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Thesis Defence: Unexpected water uptake under drought conditions and thinning treatments in young and overstocked lodgepole pine (Pinus contorta) forests
May 10 at 8:00 am - 11:00 am
Emory Ellis, supervised by Dr. Adam Wei, will defend their thesis titled “Unexpected water uptake under drought conditions and thinning treatments in young and overstocked lodgepole pine (Pinus contorta) forests” in partial fulfillment of the requirements for the degree of Master of Science in Earth and Environmental Sciences.
An abstract for Emory’s thesis is included below.
Please email firstname.lastname@example.org to obtain a zoom link for this defence.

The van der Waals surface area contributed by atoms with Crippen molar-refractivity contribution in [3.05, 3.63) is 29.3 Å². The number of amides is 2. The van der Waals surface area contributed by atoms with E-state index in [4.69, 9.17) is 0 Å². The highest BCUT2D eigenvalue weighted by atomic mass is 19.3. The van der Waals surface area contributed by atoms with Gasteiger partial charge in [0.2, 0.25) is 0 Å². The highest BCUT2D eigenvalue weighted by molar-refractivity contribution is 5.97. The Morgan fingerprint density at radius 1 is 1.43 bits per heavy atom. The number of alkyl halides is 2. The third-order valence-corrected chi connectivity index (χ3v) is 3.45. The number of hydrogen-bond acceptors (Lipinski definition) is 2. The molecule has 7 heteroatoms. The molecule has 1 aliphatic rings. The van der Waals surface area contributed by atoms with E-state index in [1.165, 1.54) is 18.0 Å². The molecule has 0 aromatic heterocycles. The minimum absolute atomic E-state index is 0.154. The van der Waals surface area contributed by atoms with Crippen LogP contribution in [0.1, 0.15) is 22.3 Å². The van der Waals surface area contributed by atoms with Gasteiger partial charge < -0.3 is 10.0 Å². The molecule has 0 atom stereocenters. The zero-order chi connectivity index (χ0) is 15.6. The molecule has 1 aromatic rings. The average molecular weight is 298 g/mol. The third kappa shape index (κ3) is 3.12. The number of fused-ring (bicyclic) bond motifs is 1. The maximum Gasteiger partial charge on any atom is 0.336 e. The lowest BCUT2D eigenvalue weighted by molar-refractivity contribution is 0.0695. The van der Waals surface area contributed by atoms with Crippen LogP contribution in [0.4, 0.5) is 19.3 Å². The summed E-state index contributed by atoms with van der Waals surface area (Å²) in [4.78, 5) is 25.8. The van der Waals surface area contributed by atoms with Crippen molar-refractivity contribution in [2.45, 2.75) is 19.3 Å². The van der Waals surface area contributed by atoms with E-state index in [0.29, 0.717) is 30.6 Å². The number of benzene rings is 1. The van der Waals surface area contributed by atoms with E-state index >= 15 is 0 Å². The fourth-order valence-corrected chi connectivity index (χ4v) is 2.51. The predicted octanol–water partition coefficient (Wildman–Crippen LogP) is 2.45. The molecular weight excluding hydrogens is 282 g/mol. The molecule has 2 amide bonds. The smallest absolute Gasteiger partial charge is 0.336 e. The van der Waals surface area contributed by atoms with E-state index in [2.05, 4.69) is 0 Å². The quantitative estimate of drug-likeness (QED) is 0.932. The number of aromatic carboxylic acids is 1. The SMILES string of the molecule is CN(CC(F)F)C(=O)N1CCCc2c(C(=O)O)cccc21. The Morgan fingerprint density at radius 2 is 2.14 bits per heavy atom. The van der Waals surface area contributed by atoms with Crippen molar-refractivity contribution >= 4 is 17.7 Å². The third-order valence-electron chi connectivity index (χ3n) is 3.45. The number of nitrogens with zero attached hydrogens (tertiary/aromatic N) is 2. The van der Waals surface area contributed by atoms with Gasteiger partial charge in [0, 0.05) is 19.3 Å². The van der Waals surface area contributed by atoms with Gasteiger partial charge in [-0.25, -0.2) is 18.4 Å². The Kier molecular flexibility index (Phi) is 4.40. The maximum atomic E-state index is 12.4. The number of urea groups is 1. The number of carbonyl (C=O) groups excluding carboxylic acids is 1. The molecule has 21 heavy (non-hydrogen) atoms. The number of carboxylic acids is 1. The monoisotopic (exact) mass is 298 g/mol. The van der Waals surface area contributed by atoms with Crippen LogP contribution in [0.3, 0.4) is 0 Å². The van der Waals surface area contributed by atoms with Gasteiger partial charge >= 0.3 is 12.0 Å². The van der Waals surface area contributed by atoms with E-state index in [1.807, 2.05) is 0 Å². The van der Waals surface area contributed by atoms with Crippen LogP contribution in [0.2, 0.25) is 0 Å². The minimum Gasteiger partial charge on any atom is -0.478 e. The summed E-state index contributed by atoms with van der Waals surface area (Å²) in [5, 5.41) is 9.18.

As drought and prolonged water stress become more prevalent in dry regions under climate change, understanding and preserving water resources have become the focal point of many conversations. Forest regeneration after deforestation or disturbance can lead to over-populated juvenile stands with high water demands and low water use efficiency. Forest thinning improves tree health, carbon storage, and water use while decreasing stand demands in arid and semi-arid regions. However, little is known about the impacts of dense regenerating stands on seasonal variation in depth-to-water uptake nor the magnitude of the effect of growing season drought conditions on water availability, and existing reports are highly variable by climatic region, species, and thinning intensity. In this study, from a site in the Okanagan Valley in the interior of British Columbia, Canada, stable isotope ratios of hydrogen (δ2H) and oxygen (δ18O) were determined for water collected from the soil profile at varying depths and from lodgepole pine (Pinus contorta) branches under different degrees of thinning (control: 27,000 stems per ha; moderately thinned: 4,500 stems per ha; heavily thinned: 1,100 stems per ha). Samples were taken over the course of a growing season and data were analyzed using the MixSIAR Bayesian mixing model to partition the relative contributions of source water from various depths. Results indicate that lodgepole pine trees shift their depth-to-water uptake depending on water availability under drought conditions and rely more heavily on older precipitation events, such as winter snowpack, that percolate through the soil profile when shallow soil water becomes less accessible. Interestingly, forest thinning did not cause a significant change in depth-to-water uptake. Our findings concur with other results in the literature by indicating that although lodgepole pine are drought tolerant and have dimorphic root systems, they did not shift from deep water sources when shallow water became more available at the end of the growing season.